Non-invasive monitoring of changes in exhaled markers of airway inflammation in Thoroughbred racehorses

Cathcart, Michael Peter (2016) Non-invasive monitoring of changes in exhaled markers of airway inflammation in Thoroughbred racehorses. MVM(R) thesis, University of Glasgow.

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Abstract

Exhaled breath (EB) and exhaled breath condensate (EBC) contain numerous volatile gases and a wide-array of non-volatile compounds, several of which have been investigated as markers of lower airway inflammation in human and veterinary medicine and have been used to diagnose and monitor diseases associated with pulmonary inflammation. The identification of reliable biomarkers within EB and EBC is an active research focus with the common goal of establishing non-invasive and repeatable assessment of respiratory health and disease in mammals. The application of EB and EBC analysis holds considerable appeal in the investigation of respiratory disease in Thoroughbred racehorses, as inflammatory airway disease (IAD) is a common cause for poor performance in this population of animals. This study documented that EB and EBC samples can be safely collected from Thoroughbred racehorses in their own environment, without adverse effect or interference with the horse’s training regimen. The use of off-line collection and analysis of exhaled gases via chemiluminescence is suitable for the measurement of exhaled carbon monoxide, but is not appropriate for analyzing exhaled nitric oxide in horses. Significant changes in the concentration of exhaled CO and the pH of EBC occurred in response to strenuous exercise and when exercising in different environmental temperatures. Exhaled CO was associated with tracheal mucus score (and the number of neutrophils in the mucus) and EBC pH was significantly different in horses with evidence of neutrophilic IAD compared to horses without IAD. Numerous physiological and environmental variables were identified as confounding factors in the assessment of both exhaled CO and EBC pH, with respiratory rate prior to EB collection, and during EBC collection, consistently identified as an explanatory variable influencing the concentration of exhaled biomarkers. Further studies in EB and EBC analysis in horses need to focus on objectively accounting for key respiratory dynamics during sample collection.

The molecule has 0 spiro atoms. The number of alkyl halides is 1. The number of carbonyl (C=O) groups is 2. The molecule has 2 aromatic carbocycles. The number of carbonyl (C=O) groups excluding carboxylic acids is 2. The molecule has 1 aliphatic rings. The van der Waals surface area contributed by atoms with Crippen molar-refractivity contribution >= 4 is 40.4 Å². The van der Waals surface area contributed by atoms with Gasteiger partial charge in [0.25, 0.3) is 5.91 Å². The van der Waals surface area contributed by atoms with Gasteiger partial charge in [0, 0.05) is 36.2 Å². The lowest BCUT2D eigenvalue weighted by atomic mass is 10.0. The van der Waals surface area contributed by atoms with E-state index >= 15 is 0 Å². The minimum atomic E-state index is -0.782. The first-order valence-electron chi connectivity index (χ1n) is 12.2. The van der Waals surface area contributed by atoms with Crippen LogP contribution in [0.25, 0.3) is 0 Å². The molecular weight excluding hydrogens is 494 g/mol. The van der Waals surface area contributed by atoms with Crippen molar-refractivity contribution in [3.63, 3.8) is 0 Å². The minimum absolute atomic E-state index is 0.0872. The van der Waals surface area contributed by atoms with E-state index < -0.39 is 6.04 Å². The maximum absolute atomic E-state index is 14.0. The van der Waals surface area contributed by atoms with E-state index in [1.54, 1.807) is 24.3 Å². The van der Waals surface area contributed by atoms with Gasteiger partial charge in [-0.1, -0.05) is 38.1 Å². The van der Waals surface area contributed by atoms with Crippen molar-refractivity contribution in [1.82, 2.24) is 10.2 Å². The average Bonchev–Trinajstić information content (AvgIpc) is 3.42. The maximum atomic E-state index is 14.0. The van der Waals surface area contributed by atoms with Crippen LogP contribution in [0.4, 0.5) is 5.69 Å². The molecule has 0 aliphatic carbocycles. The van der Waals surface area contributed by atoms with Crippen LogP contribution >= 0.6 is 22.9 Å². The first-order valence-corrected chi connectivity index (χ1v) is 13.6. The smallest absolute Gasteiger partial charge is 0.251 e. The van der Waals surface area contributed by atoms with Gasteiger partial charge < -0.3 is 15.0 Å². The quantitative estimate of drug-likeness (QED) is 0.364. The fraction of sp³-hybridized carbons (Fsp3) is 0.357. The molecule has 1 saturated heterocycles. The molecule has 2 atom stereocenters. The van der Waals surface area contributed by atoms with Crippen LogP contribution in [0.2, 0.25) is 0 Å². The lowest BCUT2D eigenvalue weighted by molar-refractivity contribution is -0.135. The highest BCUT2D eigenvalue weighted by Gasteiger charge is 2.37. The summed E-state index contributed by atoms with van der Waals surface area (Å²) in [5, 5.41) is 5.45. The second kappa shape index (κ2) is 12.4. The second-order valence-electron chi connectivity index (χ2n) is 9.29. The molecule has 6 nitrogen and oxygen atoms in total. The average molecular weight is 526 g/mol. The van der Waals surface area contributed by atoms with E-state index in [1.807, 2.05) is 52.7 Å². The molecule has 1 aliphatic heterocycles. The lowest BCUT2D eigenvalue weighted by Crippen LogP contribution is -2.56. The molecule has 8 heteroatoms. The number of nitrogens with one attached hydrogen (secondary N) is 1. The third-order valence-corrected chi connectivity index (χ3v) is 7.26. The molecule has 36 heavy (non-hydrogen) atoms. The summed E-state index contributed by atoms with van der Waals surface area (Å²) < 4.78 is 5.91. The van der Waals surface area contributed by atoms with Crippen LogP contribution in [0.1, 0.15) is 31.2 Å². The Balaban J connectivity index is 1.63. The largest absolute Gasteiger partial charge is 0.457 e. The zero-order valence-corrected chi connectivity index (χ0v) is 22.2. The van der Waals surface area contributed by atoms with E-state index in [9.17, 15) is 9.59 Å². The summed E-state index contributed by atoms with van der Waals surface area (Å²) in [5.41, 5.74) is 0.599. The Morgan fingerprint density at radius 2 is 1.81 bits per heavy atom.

Item Type: Thesis (MVM(R))
Qualification Level: Masters
Additional Information: Supported by funding from the Horserace Betting Levy Board, and supported by the School of Veterinary Medicine, University of Glasgow.
Keywords: Equine, lower airway inflammation, exhaled breath, exhaled breath condensate.
Subjects: S Agriculture > SF Animal culture > SF600 Veterinary Medicine
Colleges/Schools: College of Medical Veterinary and Life Sciences > School of Veterinary Medicine
Funder's Name: UNSPECIFIED
Supervisor's Name: Love, Professor Sandy and Sutton, Doctor David
Date of Award: 2016
Depositing User: Dr Michael P Cathcart
Unique ID: glathesis:2016-7463
Copyright: Copyright of this thesis is held by the author.
Date Deposited: 05 Jul 2016 07:36
Last Modified: 12 Jul 2016 09:20
URI: http://theses.gla.ac.uk/id/eprint/7463

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